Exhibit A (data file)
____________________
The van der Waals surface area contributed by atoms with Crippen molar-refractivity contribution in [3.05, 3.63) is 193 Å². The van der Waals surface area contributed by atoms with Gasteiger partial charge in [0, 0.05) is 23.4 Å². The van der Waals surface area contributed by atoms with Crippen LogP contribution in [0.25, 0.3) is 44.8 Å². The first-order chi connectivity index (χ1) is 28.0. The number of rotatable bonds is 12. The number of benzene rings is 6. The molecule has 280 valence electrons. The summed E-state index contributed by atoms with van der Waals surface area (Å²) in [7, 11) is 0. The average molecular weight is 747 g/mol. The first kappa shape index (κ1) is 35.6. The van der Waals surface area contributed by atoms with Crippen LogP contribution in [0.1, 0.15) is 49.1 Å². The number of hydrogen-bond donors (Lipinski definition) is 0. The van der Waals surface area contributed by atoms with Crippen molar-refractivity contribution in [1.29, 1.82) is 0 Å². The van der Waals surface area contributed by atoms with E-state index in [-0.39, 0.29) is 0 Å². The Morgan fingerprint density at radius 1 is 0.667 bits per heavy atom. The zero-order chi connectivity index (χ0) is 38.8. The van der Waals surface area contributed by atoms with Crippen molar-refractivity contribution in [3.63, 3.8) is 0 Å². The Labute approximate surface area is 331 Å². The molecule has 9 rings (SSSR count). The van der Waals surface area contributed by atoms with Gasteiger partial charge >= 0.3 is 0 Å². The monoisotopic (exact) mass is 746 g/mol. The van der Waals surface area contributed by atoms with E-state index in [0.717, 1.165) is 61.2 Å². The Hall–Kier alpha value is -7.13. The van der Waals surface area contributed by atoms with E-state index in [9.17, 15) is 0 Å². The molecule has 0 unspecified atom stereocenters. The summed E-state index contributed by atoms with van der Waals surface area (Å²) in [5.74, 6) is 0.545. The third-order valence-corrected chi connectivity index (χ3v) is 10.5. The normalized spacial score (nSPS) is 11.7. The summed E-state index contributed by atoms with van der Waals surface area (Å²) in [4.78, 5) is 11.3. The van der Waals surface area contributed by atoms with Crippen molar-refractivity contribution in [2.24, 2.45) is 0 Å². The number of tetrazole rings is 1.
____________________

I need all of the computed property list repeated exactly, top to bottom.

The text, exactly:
The van der Waals surface area contributed by atoms with Crippen molar-refractivity contribution in [3.05, 3.63) is 193 Å². The van der Waals surface area contributed by atoms with Gasteiger partial charge in [0, 0.05) is 23.4 Å². The van der Waals surface area contributed by atoms with Crippen LogP contribution in [0.25, 0.3) is 44.8 Å². The first-order chi connectivity index (χ1) is 28.0. The number of rotatable bonds is 12. The number of benzene rings is 6. The molecule has 280 valence electrons. The summed E-state index contributed by atoms with van der Waals surface area (Å²) in [7, 11) is 0. The average molecular weight is 747 g/mol. The first kappa shape index (κ1) is 35.6. The van der Waals surface area contributed by atoms with Crippen LogP contribution in [0.1, 0.15) is 49.1 Å². The number of hydrogen-bond donors (Lipinski definition) is 0. The van der Waals surface area contributed by atoms with Crippen molar-refractivity contribution in [1.29, 1.82) is 0 Å². The van der Waals surface area contributed by atoms with E-state index in [-0.39, 0.29) is 0 Å². The Morgan fingerprint density at radius 1 is 0.667 bits per heavy atom. The zero-order chi connectivity index (χ0) is 38.8. The van der Waals surface area contributed by atoms with Crippen molar-refractivity contribution in [3.63, 3.8) is 0 Å². The Labute approximate surface area is 331 Å². The molecule has 9 rings (SSSR count). The van der Waals surface area contributed by atoms with Gasteiger partial charge >= 0.3 is 0 Å². The monoisotopic (exact) mass is 746 g/mol. The van der Waals surface area contributed by atoms with E-state index in [0.717, 1.165) is 61.2 Å². The Hall–Kier alpha value is -7.13. The van der Waals surface area contributed by atoms with E-state index in [9.17, 15) is 0 Å². The molecule has 0 unspecified atom stereocenters. The summed E-state index contributed by atoms with van der Waals surface area (Å²) in [5.74, 6) is 0.545. The third-order valence-corrected chi connectivity index (χ3v) is 10.5. The normalized spacial score (nSPS) is 11.7. The summed E-state index contributed by atoms with van der Waals surface area (Å²) in [4.78, 5) is 11.3. The van der Waals surface area contributed by atoms with Crippen molar-refractivity contribution in [2.24, 2.45) is 0 Å². The number of tetrazole rings is 1.